For each type of pottery described in the type series, information is provided on the fabric (clay type and inclusions, appearance and colour), details of manufacture (whether hand-made or wheelthrown), decoration (including details of glaze and/or slip, and details such as stamped or applied decoration), the forms of the vessels found in Worcestershire, source and distribution (including any known or suspected kilns), and date range. A bibliography is also provided for each fabric. There are also clear images of fresh breaks of pottery sections for each fabric, which may be enlarged to provide a magnified image (Fig. 2). A further category provides more detailed fabric descriptions, including descriptions of inclusions, core and surface colours, and hardness. The intention is to enhance the fabric information with descriptions and images of thin-sections of each pottery type in the database.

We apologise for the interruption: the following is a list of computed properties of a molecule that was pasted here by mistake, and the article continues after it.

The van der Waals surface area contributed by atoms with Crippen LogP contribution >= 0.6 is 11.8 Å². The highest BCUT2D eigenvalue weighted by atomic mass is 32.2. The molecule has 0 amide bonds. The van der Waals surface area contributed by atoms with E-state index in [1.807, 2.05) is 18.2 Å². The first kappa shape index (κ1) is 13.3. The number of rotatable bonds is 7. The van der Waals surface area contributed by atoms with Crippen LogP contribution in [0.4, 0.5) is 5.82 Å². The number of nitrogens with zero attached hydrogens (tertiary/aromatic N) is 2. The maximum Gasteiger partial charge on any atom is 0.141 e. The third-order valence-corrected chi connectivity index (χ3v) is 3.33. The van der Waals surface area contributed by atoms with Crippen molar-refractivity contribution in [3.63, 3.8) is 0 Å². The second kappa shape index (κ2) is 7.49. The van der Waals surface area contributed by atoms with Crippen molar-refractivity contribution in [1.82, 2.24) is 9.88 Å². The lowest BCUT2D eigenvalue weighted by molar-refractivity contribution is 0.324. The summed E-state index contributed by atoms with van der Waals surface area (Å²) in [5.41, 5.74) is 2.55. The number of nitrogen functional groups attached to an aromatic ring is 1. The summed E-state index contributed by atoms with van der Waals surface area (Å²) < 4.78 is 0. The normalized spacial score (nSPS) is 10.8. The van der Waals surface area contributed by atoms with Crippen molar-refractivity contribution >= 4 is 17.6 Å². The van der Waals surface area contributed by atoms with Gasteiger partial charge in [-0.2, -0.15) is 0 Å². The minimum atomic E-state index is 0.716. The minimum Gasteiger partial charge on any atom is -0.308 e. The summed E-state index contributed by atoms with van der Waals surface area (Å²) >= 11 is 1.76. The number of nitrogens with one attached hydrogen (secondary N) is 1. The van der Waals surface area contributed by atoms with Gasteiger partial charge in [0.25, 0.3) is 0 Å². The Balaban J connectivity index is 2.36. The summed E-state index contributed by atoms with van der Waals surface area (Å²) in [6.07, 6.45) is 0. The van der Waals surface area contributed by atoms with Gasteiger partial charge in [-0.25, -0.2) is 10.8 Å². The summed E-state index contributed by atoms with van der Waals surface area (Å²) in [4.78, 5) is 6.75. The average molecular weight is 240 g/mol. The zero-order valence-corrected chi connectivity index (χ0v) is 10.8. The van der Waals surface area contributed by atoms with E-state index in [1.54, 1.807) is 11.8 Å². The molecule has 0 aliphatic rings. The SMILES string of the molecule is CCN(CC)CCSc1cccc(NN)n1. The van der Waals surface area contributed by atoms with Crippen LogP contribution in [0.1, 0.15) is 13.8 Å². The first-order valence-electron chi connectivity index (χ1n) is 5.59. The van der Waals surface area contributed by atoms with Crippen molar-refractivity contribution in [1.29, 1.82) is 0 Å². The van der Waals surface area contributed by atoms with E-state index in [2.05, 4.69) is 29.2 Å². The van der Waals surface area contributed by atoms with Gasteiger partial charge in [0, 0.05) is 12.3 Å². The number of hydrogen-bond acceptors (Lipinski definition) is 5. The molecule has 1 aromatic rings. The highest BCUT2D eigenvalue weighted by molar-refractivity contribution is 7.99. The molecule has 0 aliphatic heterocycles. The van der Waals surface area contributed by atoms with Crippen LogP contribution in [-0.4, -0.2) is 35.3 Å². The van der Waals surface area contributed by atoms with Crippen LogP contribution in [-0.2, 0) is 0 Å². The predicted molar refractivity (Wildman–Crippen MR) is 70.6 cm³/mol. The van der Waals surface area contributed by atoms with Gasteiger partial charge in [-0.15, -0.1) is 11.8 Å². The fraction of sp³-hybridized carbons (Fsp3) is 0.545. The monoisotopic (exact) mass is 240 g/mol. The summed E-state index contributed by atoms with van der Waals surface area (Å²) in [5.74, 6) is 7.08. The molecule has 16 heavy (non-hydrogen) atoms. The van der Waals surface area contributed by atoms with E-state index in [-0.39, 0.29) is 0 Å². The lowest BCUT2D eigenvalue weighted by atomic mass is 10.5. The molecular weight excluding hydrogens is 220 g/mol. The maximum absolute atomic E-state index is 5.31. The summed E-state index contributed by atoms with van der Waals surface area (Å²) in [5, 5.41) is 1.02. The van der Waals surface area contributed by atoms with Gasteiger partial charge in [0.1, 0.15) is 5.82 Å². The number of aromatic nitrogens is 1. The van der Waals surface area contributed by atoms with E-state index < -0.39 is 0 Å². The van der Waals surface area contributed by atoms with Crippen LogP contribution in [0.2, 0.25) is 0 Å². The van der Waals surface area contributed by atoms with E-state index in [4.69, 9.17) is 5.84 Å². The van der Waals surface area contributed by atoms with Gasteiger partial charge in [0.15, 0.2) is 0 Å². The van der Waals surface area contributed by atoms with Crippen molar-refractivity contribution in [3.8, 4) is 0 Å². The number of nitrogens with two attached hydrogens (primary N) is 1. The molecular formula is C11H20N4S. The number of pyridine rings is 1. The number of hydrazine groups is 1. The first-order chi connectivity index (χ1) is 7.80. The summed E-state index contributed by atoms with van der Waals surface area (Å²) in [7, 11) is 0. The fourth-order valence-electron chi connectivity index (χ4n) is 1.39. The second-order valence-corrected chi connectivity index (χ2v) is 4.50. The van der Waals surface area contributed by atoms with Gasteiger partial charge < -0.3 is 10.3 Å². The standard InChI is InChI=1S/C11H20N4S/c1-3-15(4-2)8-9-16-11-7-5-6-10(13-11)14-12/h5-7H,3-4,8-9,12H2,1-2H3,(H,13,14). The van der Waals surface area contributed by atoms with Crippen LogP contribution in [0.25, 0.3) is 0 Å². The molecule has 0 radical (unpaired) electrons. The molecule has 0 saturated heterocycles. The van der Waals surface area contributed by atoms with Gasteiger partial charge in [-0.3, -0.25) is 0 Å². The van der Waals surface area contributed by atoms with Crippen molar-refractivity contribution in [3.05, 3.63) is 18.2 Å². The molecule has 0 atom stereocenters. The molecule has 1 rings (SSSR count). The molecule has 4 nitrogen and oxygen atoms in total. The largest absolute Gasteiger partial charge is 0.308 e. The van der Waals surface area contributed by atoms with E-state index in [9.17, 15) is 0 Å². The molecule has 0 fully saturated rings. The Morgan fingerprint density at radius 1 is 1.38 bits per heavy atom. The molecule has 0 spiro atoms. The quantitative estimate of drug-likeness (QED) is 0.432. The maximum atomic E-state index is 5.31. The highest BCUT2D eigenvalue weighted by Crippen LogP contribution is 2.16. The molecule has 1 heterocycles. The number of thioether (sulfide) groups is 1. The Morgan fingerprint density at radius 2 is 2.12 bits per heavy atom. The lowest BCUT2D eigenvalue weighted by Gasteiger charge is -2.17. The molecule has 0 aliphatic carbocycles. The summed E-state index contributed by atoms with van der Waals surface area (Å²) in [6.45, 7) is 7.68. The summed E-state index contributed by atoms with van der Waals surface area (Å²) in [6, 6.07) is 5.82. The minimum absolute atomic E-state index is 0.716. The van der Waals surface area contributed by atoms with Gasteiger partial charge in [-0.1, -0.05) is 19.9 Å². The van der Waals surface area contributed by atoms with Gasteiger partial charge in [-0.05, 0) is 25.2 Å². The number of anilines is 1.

Figure 2: Fabric information. 64.1: Worcester-type sandy glazed ware. Detailed image.
The form type-series has yet to be completed on the database, but, so far, those that have been incorporated provide clear pottery illustrations of the commonest forms found in Worcestershire. Clicking on form information for Worcester-type sandy unglazed ware (fabric 55), for example, which has been added to the database, provides further details of the shape, manufacture, decoration, function, distribution and date-range of the various vessel forms (Figs. 3-4).
Figure 3: Fabric information. Fabric 55: Worcester-type sandy unglazed ware.